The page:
Let's take a look at a type of "compound verb" formed from the ～て form ＋ いくorくる
- These compound words have a new (but still related) meaning.
- Some compound verbs translate easily into English (e.g. もっていく= take), while others are more wordy in English than in Japanese (e.g. 食べていく = eat and then go / eat before going).
Verbs ending in いく
- 持っていく（もっていく）＝ take (something). From もつ (hold)＋いく (go)
- 連れていく（つれていく）＝ take (someone of equal/lower status, or an animal). From つれる (lead)＋いく (go)
- 歩いていく（あるいていく）＝ walk (to a place); go on foot. From あるく (walk)＋いく (go)
Verbs ending in くる
- 持ってくる（もってくる）＝ bring (something). From もつ (hold)＋くる (come)
- 連れてくる（つれてくる）＝ bring (someone of equal/lower status, or an animal). From つれる (lead)＋くる (come)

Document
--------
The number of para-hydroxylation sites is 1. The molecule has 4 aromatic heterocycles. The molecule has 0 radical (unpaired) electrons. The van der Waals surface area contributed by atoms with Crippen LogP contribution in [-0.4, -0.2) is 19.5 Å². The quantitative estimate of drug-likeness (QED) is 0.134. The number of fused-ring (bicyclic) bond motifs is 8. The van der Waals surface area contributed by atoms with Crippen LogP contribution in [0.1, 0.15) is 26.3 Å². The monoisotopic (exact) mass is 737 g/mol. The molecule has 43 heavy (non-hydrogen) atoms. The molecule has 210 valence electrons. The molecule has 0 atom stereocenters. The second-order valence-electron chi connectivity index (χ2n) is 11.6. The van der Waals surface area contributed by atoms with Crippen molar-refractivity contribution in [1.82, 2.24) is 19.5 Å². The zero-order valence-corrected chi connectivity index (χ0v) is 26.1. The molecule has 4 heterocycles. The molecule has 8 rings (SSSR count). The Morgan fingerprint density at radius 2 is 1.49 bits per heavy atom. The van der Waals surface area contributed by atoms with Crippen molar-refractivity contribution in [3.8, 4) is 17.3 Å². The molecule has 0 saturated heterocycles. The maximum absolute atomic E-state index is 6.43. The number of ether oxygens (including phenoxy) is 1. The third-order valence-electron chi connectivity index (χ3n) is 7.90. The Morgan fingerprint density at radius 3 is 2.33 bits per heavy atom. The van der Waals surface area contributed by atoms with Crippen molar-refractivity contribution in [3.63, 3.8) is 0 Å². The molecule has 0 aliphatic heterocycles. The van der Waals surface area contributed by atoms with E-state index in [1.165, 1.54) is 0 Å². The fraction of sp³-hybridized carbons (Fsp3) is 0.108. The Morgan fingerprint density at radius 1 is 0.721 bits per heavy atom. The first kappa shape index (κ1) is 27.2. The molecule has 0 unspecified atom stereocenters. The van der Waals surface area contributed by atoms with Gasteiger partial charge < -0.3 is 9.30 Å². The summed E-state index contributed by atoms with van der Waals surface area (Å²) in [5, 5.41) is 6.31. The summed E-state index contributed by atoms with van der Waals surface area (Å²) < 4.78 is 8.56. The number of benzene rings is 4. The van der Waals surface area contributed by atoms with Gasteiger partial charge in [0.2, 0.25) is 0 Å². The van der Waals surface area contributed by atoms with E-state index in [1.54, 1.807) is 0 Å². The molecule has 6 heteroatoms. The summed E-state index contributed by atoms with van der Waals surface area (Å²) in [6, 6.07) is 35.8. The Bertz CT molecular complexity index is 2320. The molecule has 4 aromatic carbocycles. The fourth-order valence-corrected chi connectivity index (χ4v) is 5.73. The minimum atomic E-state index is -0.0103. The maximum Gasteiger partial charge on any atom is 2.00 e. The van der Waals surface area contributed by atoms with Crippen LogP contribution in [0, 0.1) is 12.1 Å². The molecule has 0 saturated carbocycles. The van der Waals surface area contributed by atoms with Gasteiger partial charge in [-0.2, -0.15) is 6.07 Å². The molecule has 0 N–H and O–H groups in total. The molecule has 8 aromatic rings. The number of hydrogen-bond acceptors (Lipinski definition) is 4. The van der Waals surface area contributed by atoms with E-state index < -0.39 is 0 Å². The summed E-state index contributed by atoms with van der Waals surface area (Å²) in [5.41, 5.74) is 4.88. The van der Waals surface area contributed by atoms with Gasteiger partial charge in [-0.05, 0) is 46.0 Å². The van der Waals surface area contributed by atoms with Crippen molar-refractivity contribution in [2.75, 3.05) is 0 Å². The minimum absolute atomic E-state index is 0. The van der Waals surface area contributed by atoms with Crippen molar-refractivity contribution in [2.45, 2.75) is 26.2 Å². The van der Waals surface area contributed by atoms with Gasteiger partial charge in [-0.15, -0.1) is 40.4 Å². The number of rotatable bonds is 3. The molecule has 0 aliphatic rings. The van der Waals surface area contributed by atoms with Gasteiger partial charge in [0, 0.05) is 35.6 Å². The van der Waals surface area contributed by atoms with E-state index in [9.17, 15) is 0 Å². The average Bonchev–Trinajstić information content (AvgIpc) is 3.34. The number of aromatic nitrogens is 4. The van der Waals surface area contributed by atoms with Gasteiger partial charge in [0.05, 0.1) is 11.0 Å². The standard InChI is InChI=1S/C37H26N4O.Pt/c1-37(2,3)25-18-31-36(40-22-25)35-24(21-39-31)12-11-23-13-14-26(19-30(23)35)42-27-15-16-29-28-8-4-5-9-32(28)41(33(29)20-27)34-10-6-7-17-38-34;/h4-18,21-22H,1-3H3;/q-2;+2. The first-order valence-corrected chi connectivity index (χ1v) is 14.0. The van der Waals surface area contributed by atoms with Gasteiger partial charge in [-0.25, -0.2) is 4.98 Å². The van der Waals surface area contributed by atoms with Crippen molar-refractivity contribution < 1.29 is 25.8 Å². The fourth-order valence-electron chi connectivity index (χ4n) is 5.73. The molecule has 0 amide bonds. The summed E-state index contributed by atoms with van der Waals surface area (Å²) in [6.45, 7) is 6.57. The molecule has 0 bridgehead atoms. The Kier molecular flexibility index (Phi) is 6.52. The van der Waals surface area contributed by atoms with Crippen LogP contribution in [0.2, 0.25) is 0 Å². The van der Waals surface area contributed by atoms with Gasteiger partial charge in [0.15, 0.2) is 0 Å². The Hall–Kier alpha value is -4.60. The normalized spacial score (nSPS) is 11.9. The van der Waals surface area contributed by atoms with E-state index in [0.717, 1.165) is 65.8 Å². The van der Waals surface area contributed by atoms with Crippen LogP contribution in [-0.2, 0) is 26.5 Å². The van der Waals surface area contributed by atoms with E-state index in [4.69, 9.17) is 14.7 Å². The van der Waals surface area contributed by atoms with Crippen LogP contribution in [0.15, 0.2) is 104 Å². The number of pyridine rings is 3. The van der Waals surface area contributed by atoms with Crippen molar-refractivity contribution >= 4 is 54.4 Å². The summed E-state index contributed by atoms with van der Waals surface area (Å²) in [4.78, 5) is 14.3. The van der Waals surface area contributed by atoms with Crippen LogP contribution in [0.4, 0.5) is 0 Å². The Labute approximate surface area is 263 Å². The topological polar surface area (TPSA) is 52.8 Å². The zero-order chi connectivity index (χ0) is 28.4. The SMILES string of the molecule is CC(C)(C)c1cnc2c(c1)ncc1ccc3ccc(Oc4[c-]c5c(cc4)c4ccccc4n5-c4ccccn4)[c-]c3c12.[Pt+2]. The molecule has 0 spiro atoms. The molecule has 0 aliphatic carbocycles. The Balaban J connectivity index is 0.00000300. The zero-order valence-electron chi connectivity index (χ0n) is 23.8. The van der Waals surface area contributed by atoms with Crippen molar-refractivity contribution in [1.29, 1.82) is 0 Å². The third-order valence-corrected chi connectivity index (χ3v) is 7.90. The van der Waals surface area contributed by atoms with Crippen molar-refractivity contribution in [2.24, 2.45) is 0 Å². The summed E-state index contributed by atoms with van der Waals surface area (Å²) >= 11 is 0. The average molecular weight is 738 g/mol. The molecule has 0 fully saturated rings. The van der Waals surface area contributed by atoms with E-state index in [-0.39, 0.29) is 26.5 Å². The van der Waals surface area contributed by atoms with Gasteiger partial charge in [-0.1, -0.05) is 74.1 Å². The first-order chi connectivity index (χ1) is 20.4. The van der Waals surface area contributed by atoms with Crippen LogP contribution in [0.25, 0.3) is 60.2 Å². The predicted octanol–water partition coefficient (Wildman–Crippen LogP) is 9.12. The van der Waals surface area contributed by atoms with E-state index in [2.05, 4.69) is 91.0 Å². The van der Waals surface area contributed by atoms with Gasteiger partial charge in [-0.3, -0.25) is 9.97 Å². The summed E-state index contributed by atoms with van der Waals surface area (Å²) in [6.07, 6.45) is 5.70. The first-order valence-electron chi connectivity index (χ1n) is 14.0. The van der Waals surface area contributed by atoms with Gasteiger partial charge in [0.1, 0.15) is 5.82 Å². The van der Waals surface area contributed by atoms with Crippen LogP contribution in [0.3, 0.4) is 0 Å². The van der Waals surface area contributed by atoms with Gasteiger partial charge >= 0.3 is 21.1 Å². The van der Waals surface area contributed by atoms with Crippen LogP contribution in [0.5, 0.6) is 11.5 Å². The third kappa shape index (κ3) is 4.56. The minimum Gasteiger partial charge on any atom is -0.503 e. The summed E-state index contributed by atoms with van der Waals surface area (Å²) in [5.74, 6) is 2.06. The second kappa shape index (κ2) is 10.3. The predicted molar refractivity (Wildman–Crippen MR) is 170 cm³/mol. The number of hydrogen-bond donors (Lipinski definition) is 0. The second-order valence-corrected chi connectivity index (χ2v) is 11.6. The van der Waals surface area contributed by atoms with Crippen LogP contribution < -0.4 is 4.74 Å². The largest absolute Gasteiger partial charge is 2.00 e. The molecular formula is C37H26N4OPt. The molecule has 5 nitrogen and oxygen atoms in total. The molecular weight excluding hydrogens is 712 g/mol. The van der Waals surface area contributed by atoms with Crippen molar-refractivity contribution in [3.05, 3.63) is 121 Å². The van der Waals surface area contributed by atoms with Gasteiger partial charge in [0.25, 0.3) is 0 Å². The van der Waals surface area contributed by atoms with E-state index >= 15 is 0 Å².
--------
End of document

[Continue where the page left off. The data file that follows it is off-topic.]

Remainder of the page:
- 歩いてくる（あるいていく）＝ walk (to this place); come on foot. From あるく (walk)＋くる (come)
いく and くる endings are used in the same way as English 'take' and 'bring' (except American vernacular English, which uses 'bring' and 'take' interchangeably).
- ～ていく (e.g. take) means indicates moving something/somebody away from where the speaker is.
- ～てくる (e.g. bring) indicates moving something/somebody towards where the speaker is, or will be.